The changing face of Ito En’s Golden Oolong

There are a few places around town that sell Ito En’s bottled teas. So occasionally, amid shelves full of horrid syrrupy-sweet, fruity flavored drinks with a bit of tea in them, I can find a product I’m willing to drink. These particular Ito-en teas are unsweetened, either just tea, or just tea with one additional plant ingredient, like jasmine or lemon grass. So they taste good – they taste like tea.

But one thing that I have noticed is that at least one of these cold bottled teas comes in two completely different types of packaging. Depending where I see it offered for sale, “Golden Oolong” comes in either of these two bottles. The tea inside the two bottles is identical, but the way they appear on the market shelf is not. In fact they look so different I suspect many people would assume they’re a different drink. (Or more likely they wouldn’t encounter the variations at all. I can’t imagine the same store carrying both of them.)

The version sold in upscale, trendy or “natural food” type markets is branded “Teas’ Tea” and the back of the bottle has text about health benefits, specifically anti-oxidants, catechins, theanine and caffeine content. As you can see in the photograph, the labels are primarily blue, yellow and green. The bottles sold in Asian markets are bright orange, yellow, red, and gold, with half the text in Chinese. The back says:

The tea leaves used for this Golden Oolong are flowery, fragrant Huan jin guei “Golden Cinnamon”, and hearty and ripe Tieguanyin “Iron Goddess”. Oolong tea is semi oxidized, making it unique from green and black teas. Enjoy its robust and clean taste.

Since so much of the text is in English I assume this packaging also made specifically for the American market, but it might not be. I checked Ito En’s website and could only find information on the other one.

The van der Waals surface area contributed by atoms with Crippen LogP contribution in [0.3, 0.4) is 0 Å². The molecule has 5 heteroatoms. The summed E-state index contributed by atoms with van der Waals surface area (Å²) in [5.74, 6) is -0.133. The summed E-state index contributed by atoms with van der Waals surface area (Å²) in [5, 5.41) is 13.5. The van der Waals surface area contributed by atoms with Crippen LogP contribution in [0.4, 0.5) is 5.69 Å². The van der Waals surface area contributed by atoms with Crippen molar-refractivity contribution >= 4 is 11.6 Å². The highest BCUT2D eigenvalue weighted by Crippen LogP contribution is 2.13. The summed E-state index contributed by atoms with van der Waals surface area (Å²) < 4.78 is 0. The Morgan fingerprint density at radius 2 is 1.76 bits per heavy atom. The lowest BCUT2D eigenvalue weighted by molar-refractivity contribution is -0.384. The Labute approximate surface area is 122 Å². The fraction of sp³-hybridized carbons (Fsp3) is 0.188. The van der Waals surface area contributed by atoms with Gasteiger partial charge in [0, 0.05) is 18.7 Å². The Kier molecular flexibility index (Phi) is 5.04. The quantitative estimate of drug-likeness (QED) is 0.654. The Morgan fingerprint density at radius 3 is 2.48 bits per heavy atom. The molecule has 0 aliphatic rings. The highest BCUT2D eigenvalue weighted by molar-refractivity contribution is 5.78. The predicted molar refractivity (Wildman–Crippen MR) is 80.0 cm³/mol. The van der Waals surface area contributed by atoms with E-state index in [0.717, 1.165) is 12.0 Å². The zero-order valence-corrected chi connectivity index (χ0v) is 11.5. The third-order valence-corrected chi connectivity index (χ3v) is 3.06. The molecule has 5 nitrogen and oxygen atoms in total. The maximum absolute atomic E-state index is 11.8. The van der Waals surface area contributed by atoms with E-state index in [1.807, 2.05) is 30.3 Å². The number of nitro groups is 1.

Aside from its chameleon-like properties, the Golden Oolong tastes quite good. Cold, out of a plastic bottle is definitely not my preferred way to consume tea, but under the right circumstances it’s a pretty pleasant drink.


  1. That’s some savvy marketing, at any rate. The Asian markets around here (the north of the South) just have standard-issue Japanese imports with an English nutrition label slapped on. I’ll have to check these out– the few bottled oolongs I’ve had usually taste like dirt. Which isn’t all that bad on a sweltering August day…

  2. I’ll look for these at my neighborhood groceries.

  3. Teas’ Tea is indeed Ito En’s American product line. It should be noted that while the Golden Oolong is the same, other products in each line can differ. For instance, Teas’ Tea Pure Green differs in taste from the Japanese version, Oi Ocha (both are delicious in their own right). There is also a bolder flavor called Oi Ocha Dark that has no Teas’ Tea equivalent.

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